She contemplated ignoring the text, but decided against it. She voice-texted back: “Recovering from migraine, but okay.”
Blaise texted, “May I come in and pray for you?”
Harper thought for a minute. She decided that friendship trumped disheveled, as well as any conflicted emotions she might be working through. She pulled her long, white messy hair out of its tie and pulled it around her face, hoping in some way it might hide her bleary state. She texted back: “The emergency key is under the third rock to the left of the big green pot with the dead rose bush.”
Blaise opened the door softly and made his way in the darkened room to her chair. “I’m so sorry you are hurting. Can I fix you something to eat?”
“No, I’ve had a little bit, and that’s enough for now. I won’t be able to come tonight to your gathering, though. Tia is watching the shop this afternoon, but she’ll probably leave early, so why don’t you just take the spare shop key to open up.”
“Are you sure? We can cancel and go back to the coffee shop tonight.” Blaise pulled up a chair and sat close.
“No, no, the room is ready, and I trust you with the shop, so . . . just go ahead. The key is in that drawer over there to the right of the stove. It’s only for the front door, so you will need to go in that way—and you know how stinky that deadbolt is. You can unlock the lock on the back door where people will enter, but I have no key for the outside of that lock, so don’t lock yourself out. I lost it somewhere along the line and just never got the stupid thing rekeyed.” Harper winced with the exertion of talking.
“Do I have to take notes?” He smiled as he pulled out his phone and typed in a few memos.
“Maybe. Hmm, if you’re going to have coffee, you know where the machine is, and the coffee is in the cabinet below. Not sure if there’s anything else you need to know. Bring your own muffins.” Harper tried to smile but paused and took a deep breath instead. The worst of the migraine had subsided, but still the effort of thinking this hard hurt. “Oh, and you will want to have people go out together. The parking lot in the back is pretty dark after sunset. I’ve complained for years to the association, but nothing has been done. I think with the meetings, it will be wise to get a light with a motion detector at some point.”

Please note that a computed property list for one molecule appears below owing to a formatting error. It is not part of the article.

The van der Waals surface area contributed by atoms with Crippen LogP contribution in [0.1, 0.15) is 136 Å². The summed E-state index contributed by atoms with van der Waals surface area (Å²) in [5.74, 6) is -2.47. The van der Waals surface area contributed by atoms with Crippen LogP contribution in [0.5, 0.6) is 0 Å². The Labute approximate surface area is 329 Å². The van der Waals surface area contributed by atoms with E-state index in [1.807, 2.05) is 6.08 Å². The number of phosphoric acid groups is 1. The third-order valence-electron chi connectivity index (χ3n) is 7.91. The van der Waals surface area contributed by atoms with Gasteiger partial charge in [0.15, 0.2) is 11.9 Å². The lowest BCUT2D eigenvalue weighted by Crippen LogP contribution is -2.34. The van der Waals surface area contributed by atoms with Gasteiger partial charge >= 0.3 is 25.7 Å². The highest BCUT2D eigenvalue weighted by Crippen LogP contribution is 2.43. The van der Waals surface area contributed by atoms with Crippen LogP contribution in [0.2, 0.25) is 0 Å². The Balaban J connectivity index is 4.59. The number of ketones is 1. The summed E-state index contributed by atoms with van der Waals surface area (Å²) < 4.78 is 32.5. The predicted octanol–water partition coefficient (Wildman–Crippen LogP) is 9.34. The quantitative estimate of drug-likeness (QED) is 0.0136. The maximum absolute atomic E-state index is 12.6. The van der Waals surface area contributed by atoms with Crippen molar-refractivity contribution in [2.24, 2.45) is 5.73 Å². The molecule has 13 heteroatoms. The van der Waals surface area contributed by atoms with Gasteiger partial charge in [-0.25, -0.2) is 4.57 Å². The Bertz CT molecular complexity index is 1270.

“That’s a good idea. I’ll put it on my to-do list. Anything else?”
“No idea. If anything else comes up, just wing it.” She closed her eyes for a moment.
“I’m sorry you’re in pain. Can I pray for you?”
“Yes, of course.” Blaise pulled a small vial out of his jeans’ pocket and opened the top. “What’s that?”
“Anointing oil. Is that okay?”
“I guess . . . but do you always carry it around in your pocket?”
“Yup, I’m always packin’.” Blaise smiled and put a couple of drops on his finger. He paused a moment, eyes closed, then began: “My Father, both Creator and Healer, I ask You to touch the body of my sister Harper. Would You meet her in this moment, knowing all the inner workings of her body and mind, and restore health and wholeness to her. Out of Your love and deep compassion, meet us, Lord, I pray. Then he marked the sign of the cross on Harper’s forehead. “In the name of the Father, the Son, and the Holy Spirit. Amen.”
Harper remained quiet, eyes closed, for what seemed like a second, but when she opened her eyes, the house key was on the table, and Blaise was gone. She had to wonder if she had fallen asleep. But all of a sudden, something touched the top of her head. She closed her eyes again, and honey warmth flowed over her, soft and sweet, head to toe, outside to inside. She wasn’t sure what was happening, but she was overwhelmed with a presence. As the warmth flowed over her body, the pain in her head and the malaise in her body dissolved into nothing. She had never experienced anything like it in her life, but she knew it was not natural. She breathed a “thank you” as tears fell.